The Queen of the West, writing letters backwards, and the truth about "Carol of the Bells"
Also: Why I need $6 million, LEGO ASMR, and a very smart pitbull
Welcome to the Follow Friday newsletter, and to the year 2010: Joe Biden is working in the White House, the last three Star Wars movies were so controversial that no one knows when the next one is coming, and I am on the hunt for interesting blogs to add to my RSS reader. More on that below.
The single best thing I saw online this week: Everyone knows the three most important things in real estate are “location, location, location,” which is probably why this Zillow listing leads with “Centrally located between San Francisco and Portland…” It’s not exactly the sort of walkable city apartment I usually look for, but, you know, I think I could make an exception if I had “700 awe-inspiring acres of oak savannas” and a nearly 9,000-square foot castle that looks like the lair of a James Bond villain who is also a huge fantasy book nerd. Mithrilfinger? We’ll workshop it. Now I just need one of you to spot me $6 million …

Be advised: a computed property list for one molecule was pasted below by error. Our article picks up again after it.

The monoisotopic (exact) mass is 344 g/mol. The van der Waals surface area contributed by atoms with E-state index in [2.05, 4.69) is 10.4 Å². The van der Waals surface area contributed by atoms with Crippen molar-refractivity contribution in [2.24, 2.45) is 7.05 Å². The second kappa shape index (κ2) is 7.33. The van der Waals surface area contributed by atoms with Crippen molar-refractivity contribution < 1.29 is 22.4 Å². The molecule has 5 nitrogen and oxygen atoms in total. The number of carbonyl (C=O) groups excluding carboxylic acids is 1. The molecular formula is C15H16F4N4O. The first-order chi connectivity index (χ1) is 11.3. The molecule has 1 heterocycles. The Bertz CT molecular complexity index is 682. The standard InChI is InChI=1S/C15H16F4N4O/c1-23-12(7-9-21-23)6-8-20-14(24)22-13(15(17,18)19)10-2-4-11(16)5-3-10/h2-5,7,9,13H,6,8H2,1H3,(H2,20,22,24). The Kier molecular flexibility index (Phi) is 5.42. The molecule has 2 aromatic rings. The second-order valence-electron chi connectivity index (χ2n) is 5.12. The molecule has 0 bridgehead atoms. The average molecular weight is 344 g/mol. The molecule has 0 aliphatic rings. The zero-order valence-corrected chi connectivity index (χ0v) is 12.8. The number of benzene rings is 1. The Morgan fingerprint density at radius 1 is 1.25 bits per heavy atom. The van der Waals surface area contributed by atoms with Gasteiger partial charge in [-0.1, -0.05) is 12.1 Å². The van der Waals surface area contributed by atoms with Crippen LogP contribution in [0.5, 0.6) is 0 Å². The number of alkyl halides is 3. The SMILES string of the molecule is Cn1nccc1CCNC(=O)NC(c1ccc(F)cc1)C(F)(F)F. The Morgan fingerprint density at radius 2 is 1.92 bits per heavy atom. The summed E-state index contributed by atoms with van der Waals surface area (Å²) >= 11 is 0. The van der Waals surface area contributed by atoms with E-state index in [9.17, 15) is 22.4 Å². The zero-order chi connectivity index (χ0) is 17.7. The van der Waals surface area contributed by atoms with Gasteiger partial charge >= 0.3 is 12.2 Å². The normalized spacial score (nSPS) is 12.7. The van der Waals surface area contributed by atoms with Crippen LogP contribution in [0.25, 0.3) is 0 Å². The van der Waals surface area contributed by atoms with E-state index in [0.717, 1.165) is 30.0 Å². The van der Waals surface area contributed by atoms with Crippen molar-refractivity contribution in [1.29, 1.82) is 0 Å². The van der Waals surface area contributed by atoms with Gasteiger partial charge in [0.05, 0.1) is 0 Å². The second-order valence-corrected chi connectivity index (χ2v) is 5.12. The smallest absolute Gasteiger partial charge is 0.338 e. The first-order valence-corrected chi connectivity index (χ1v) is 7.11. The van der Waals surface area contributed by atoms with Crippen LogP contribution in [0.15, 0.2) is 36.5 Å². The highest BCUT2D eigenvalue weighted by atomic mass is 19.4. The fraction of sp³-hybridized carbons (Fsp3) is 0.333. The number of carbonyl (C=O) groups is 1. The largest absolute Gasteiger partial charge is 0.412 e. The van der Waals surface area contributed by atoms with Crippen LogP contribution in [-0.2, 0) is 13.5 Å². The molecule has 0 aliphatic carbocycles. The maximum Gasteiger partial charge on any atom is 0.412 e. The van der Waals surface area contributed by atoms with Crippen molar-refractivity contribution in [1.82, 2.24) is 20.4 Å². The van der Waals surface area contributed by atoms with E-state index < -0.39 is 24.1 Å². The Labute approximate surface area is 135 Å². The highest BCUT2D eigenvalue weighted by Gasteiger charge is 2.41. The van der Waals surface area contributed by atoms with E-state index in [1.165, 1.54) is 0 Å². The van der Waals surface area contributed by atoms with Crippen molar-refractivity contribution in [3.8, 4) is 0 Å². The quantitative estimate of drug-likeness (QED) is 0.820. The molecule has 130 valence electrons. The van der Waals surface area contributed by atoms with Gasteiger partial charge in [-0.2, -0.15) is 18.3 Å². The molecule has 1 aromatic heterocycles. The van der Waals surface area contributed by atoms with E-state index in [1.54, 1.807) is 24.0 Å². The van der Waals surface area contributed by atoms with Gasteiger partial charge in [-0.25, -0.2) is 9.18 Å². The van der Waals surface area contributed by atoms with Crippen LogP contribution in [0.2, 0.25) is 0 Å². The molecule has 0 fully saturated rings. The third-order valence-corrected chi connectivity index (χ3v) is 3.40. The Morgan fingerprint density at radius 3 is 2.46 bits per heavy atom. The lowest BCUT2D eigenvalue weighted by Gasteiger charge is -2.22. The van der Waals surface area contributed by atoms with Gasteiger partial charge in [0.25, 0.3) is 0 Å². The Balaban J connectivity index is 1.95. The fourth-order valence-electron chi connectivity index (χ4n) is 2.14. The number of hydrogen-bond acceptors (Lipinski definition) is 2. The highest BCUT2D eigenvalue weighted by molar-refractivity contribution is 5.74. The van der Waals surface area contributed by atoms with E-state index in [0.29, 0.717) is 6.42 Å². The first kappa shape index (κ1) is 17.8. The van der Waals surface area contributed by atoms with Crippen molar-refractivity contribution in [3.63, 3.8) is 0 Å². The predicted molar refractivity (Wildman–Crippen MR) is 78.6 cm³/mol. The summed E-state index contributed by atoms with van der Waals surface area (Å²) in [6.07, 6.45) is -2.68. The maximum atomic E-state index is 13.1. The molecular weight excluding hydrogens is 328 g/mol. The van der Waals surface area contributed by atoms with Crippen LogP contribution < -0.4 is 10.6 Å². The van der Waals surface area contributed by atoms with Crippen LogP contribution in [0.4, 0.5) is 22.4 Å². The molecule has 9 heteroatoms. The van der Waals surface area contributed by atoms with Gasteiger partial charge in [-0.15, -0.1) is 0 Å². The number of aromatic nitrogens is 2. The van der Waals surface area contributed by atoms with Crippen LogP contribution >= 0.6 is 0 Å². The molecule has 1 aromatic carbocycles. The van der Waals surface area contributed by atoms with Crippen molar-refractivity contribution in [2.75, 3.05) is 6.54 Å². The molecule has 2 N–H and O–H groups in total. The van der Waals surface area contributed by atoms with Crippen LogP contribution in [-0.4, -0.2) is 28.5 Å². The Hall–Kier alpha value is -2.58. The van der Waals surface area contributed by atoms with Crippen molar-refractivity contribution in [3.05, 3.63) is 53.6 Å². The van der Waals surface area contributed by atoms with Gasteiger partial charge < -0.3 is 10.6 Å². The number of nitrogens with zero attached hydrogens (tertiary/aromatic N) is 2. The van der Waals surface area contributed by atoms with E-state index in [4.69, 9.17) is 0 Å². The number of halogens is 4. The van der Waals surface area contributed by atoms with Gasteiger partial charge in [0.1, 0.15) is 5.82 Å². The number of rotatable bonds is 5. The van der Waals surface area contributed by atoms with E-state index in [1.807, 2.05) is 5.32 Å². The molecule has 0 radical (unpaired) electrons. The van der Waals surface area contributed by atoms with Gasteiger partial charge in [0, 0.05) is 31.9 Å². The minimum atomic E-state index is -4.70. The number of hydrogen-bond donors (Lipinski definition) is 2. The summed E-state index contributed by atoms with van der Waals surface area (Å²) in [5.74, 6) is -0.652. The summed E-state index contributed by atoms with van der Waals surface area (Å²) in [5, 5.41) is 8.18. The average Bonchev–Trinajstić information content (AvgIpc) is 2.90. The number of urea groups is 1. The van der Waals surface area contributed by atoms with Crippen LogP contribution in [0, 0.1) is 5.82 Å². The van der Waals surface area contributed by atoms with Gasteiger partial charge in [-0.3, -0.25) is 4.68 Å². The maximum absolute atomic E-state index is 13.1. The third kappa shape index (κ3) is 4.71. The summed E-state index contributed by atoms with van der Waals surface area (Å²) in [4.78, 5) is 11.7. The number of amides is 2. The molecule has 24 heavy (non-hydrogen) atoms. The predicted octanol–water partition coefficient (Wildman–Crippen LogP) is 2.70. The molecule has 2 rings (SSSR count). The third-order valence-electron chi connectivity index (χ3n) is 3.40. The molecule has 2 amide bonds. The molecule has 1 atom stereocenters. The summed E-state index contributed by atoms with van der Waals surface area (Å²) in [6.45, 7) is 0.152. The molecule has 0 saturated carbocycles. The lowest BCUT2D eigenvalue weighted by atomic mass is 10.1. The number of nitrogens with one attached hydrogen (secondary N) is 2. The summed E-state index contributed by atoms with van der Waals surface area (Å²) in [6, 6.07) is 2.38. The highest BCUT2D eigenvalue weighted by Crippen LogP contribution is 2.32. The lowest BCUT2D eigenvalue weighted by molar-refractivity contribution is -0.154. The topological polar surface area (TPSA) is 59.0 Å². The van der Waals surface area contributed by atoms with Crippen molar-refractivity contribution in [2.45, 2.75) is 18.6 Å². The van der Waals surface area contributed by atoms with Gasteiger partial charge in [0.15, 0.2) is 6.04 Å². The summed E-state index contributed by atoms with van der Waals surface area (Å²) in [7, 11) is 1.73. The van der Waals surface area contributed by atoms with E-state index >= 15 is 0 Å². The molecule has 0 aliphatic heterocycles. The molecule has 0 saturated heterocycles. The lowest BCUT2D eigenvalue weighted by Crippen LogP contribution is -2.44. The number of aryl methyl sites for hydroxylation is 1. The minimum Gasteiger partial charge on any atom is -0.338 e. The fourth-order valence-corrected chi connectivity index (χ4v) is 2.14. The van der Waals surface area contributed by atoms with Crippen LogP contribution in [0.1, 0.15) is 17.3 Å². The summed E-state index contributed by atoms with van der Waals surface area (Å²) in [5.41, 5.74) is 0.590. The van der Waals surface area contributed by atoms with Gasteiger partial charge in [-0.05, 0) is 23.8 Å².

The best podcasts I’ve heard this week
My internet-culture-obsessed bubble of online friends spends a lot of time talking about the Fall of Twitter, but this episode of Today Explained reminded me that Elon Musk has (at least) one more controversial boondoggle under his belt. I knew relatively little about the Boring Company before listening, but it always struck me as a bad idea that local governments would not buy into. Turns out I was only right about one of those things!
I never regret making time for What’sHerName, a history podcast about fascinating women whose names usually get left out of the textbooks. The latest episode is about someone who was actually famous, but frequently got third-billing below her husband and his horse. Dale Evans wanted to become a Broadway starlet, and wound up becoming “The Queen of the West” in the early days of Hollywood.
As someone who loves movie trivia and watches The Muppet Christmas Carol almost every year, I felt very well-targeted by this episode of Too Much Information, which is packed with surprising facts about that film. For example: Not only did Michael Caine have to play Scrooge perfectly straight while surrounded by Muppets, but he had to do it while walking very carefully, or else he would fall through the floor.